"Wait," Theodore interjected, frowning. "'Happens to be'? As opposed to 'was'?"
The scarlet in Georgiana's cheeks strengthened. "I don't judge House on looks," she said after a second. "He is what he is, and that is not the point, and you know that."
Theodore gave her a long look and then said flatly, "You don't fancy him now, do you?"
Georgiana glared and put her hands on her cheeks in a failed attempt to cool them down. "No," she replied. "No, I don't make the same mistake twice." She glanced at Theodore. "Ambrose is a mistake."
Theodore looked back at her, annoyed. "You seem awfully overeager to throw your best friend under the bus," he observed. "Why can't you just be happy for me, for once, Georgiana? Why do you—ugh—" Theodore rubbed his eyes. "Why do you always have to do this?"
Georgiana recoiled, stung. Letting her hair curtain her face, she said, "I'm just trying to help, Theodore."
Theodore did not take into account what effect his previous words had had on her as he said mercilessly, "Well, you should really stop. It's not any of your business in the first place, all right? I'm happy with Ambrose. When did that become an excuse for you to lecture me?"
"Merlin," said Georgiana, almost laughing even though her voice was strained. "You're not happy with Ambrose, Theodore. You're never going to be happy with Ambrose..."
"You don't know, though, Georgiana," he said. "You can call back to any of Ambrose's past boyfriends if you want. I don't care. I don't care if you keep up disapproving of Ambrose and me, because it is not going to change anything. Let's face it, the only reason you even bother with this is because of your own problems—"
"My own problems?" Georgiana said. "I'm trying to help you!"
"—and I'm tired of having to deal with it, Georgiana," he said. "Ambrose and I are fine."
As if on cue, a surge of Slytherins suddenly entered the common room, Ambrose the nucleus of the group. Breaking apart from them, her eyes glanced towards the couch—as she, too, had become aware of Georgiana and Theodore's time together—and smiled as she sought out her boyfriend. "Theo," she greeted, walking towards them, and at her voice Theodore turned his head towards her, standing as he did so.
"Hey," he said warmly, a stark contrast to his tone with Georgiana. "How are you?"
Ambrose smiled and kissed him, and Georgiana looked on, noting with disgust that Ambrose absolutely reeked of chocolate and grass—a scent that, while undeniably tempting to Georgiana, was recognized to be her personal interpretation of Amortentia.
"Better," Ambrose said as their kiss broke. "Georgie doesn't mind if I steal you for a bit, does she?"
Theodore looked at Georgiana, and his eyes were bleak as he faced Ambrose again and said, "I'm sure she doesn't. Where are we going?"
"New place," she replied. "Just for you, obviously."
They kissed again; Georgiana rolled her eyes and looked towards the fire. "I wouldn't leave him out for too long, Ambrose," Georgiana advised, her voice dull. "We have a practice tomorrow morning at four."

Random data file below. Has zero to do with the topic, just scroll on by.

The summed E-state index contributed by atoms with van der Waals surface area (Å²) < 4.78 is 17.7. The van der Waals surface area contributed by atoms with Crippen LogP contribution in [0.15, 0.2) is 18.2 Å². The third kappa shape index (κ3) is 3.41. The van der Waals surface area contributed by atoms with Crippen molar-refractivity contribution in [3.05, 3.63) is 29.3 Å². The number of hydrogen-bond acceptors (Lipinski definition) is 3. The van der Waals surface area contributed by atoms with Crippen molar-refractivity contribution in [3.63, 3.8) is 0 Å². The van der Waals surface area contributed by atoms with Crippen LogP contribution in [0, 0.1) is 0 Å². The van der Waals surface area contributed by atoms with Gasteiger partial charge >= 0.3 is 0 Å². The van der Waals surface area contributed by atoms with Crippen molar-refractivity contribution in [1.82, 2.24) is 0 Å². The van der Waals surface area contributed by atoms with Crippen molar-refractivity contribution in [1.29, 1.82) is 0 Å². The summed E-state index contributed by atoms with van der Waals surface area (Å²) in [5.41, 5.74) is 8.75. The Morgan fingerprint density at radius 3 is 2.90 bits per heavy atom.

Ambrose winked at Georgiana. "No worries," she assured her. "He'll be back in no time."
She walked towards the common room exit, beckoning for him to follow her, but Theodore stalled, looking at Georgiana once more. "See," he said quietly. "We're fine."
He began to walk away from Georgiana—he had, after all, made his point—but, before he was out of her vicinity, she responded. "Famous last words," she said, and, while she did not bother to even glance at him again, Theodore's head snapped towards her for the briefest of seconds.
Both had heard the words before.
And they had been proven right, Georgiana thought angrily to herself, as Theodore recuperated and left with Ambrose. She had been right about Scarlett, no matter how close they had been at the time. She had been so, so right about the affair, so right that something had been off with Scarlett.
But, it obviously did not matter how correct Georgiana was in accusing Scarlett of taking advantage of Theodore and Ambrose of doing the same. No matter how apt she was at observation, it was useless when it fell on deaf ears, and, if anything, it made her more frustrated that when she spoke she was wasting her energy.
She thought that she deserved more from Theodore. While it was nosy of her, admittedly, she could not believe that he had the nerve to lecture her for trying to be a good sister. All she was doing was being protective of him. She was looking out for him.
But, it did not matter. Trying to fill the role of Theodore that he had so graciously given up was useless. Trying to make things right, avoid things from changing, was impossible, and Georgiana should have known that Theodore would not always thank her for her warnings.
And, in a true testament to change, she could not help but sigh and realize that for the first time in months, she was all alone on the couch.